Chuk H
10-23-2002, 05:36 AM
Confirmation of the above conclusions can be found by examining quotations from Lovecraft's manuscript, the implications of which, in light of what we have just said, will be self-explanatory. When the main character in "The Call of Cthulhu" manages to interview an actual member of the Cthulhu Cult to divine their beliefs, the descriptions that follow parallel precisely the tales of the Nephilim, the Titans, and the war in Heaven between God and Lucifer, as well as the fall of the Atlantean empire.


"They worshipped, so they said, the Great Old Ones, who lived ages before there were any men, and who came to the young world out of the sky. These old ones were gone now, inside the earth and under the sea; but their dead bodies had told their secrets to the first man, who formed a cult which had never died. This was that cult, and the prisoners said it had always existed and always would exist, hidden in the distant wastes and dark places all over the world until the time when the Great Priest Cthulhu, from his dark house in the mighty city of R'lyeh under the waters should rise and bring the Earth again under his sway. Some day he would call, when the stars were ready, and the secret cult would always be ready to liberate him.

Meanwhile, no more must be told. There was a secret which even torture could not extract. Mankind was not absolutely alone amongst the conscious things of the Earth, for shapes came out of the dark to visit the faithful few. But these were not the Great Old Ones. No man had ever seen the Old Ones. The carven symbol was great Cthulhu, but none might say whether or not the others were precisely like him. No one could read the old writing now, but things were told by word of mouth. The chanted ritual was not the secret - that was never spoken aloud, only whispered. The chant meant only this: 'In his house at R'lyeh, dead Cthulhu waits dreaming."

This clearly describes the secret Luciferian doctrine of the gods being transmitted to their offspring, "the first man", just as the serpent did for Adam and Eve in the Garden of Eden. They created a covenant with that man, and a cult of magick, of ritual and sacrifice, in order to preserve their infernal secrets, one of which is so secret that it could not be talked about, only whispered, as they've done in the rites of Freemasonry, Rosicrucianism, the Templars, the Greek and Egyptian mystery schools, the Sufis, the Assassins, and countless other secret occult orders, which Lovecraft was no doubt alluding to when he referred to the "cult which had never died... had always existed, and always would exist", preserving the teachings of the "Forgotten Father" until such time as he should rise again from the sea to once more rule the Earth. The connections to Leviathan and the rise of the Anti-Christ don't even need to be repeated. Lovecraft's description goes on:


"Old Castro remembered bits of hideous legend that pales the speculations of Theosophists and made man and the world seem recent and transient indeed. There had been eons when other things ruled on the Earth, and they had had great cities. Remains of them, he said the deathless Chinaman had told him, were still to be found as Cyclopean stones on islands in the Pacific. They all died vast epochs of time before man came, but there were arts which could revive them when the stars had come round again to the right positions in the cycle of eternity. They had indeed come themselves from the stars, and brought their images with them."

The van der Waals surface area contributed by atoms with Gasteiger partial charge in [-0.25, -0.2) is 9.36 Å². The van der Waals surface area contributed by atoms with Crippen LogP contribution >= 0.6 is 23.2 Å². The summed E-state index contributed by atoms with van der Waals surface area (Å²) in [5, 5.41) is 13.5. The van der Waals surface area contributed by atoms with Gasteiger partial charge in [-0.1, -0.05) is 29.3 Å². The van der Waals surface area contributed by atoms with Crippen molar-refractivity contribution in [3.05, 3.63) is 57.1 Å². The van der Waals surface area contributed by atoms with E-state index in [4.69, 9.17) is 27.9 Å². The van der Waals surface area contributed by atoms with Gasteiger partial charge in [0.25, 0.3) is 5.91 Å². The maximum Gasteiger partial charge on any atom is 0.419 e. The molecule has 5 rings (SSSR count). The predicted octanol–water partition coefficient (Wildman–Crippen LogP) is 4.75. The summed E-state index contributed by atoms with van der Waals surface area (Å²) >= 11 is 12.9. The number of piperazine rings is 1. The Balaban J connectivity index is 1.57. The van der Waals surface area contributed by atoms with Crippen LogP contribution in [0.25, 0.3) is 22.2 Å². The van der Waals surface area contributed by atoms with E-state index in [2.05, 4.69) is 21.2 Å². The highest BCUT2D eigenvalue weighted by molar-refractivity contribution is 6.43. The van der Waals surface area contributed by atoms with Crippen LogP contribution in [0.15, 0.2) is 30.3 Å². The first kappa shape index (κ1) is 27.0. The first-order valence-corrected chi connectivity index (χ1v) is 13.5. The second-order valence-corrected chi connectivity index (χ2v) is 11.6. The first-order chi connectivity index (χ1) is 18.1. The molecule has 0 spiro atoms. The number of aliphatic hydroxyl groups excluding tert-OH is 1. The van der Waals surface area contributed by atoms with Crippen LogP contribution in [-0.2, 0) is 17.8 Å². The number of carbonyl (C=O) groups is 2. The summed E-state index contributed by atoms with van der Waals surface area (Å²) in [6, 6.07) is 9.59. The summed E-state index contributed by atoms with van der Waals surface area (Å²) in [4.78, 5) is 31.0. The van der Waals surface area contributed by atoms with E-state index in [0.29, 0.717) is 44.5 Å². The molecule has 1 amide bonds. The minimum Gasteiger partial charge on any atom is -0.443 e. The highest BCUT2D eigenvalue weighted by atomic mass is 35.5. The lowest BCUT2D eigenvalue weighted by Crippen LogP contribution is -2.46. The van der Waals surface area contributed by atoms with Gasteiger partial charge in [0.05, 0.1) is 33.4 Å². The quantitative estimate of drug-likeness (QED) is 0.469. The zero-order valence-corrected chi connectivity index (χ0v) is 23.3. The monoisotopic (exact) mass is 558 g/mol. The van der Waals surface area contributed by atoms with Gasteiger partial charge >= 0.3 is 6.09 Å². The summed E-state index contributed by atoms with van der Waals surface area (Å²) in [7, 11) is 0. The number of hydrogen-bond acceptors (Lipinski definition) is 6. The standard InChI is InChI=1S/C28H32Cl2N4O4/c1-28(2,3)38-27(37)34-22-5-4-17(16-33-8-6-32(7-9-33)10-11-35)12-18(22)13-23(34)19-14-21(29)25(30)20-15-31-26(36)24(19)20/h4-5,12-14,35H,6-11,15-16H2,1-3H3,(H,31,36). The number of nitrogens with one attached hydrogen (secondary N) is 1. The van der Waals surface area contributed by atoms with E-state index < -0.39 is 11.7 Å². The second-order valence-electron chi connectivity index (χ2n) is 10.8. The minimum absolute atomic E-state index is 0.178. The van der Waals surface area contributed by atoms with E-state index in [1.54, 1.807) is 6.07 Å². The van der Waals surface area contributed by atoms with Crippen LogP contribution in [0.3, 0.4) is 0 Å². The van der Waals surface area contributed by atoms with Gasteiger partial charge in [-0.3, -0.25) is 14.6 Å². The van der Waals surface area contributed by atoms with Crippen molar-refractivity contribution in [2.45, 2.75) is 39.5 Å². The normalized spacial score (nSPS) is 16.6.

Lovecraft, like Enoch, and like ancient man himself, conceived of the ancient Atlantean gods or Nephilim as possessing supernatural power, and, like Enoch, says that this power comes from the stars, that these beings in fact had come from the stars themselves, and seemed to be metaphysically affected by the movement of the stars, being able to resurrect from the dead only when the stars were in a certain position.

Likewise, the Atlantean god-kings purposely associated themselves with the stars and the planets, taking on the personifications of planets and constellations, each of which had a particular "energy" or "plain of existence" associated with it. This energy could be further manipulated by the prayers and rituals of the cult members who are loyal tot he Great Old Ones, and wish to see their kingdom rise again, in much the same way that Masons, Rosicrucians and other occultists today perform rituals in hope of bringing about the "Great Work" called the "New World Order", a new Golden Age just like the one that covered the Antediluvian world when the Atlantean god-kings (whom they revere) ruled over the Earth directly. The Eye in the Pyramid on our dollar bill, which represents the New World Order, is clearly a symbol of this newly-risen kingdom of Atlantis, "watched over " (as in "the Watchers") by the All-Seeing Eye, which could just as easily be the eye of Dagon, or Leviathan, or Cthulhu. It even looks reptilian, like it belongs on the face of a dragon.

Chuk H
10-23-2002, 05:38 AM
The rise of R'lyeh, the New World Order, the New Atlantis, the New Jerusalem, the Golden Age, and even the Apocalypse - these are all terms for the same resurrection of the ancient global kingdom of the gods. Such a resurrection is also described in Aleister Crowley's The Book of the Law when he writes about the coming "Age of Horus" and the return of the rule of the gods, as well as their offspring, the human "kings":


"Ye shall see them at rule, at victorious armies, at all the joy... love one another with burning hearts, on the low men trample in the fierce lust of your pride, in the day of your wrath... Trample down the Heathen; be upon them, O warrior, I will give you of their flesh to eat."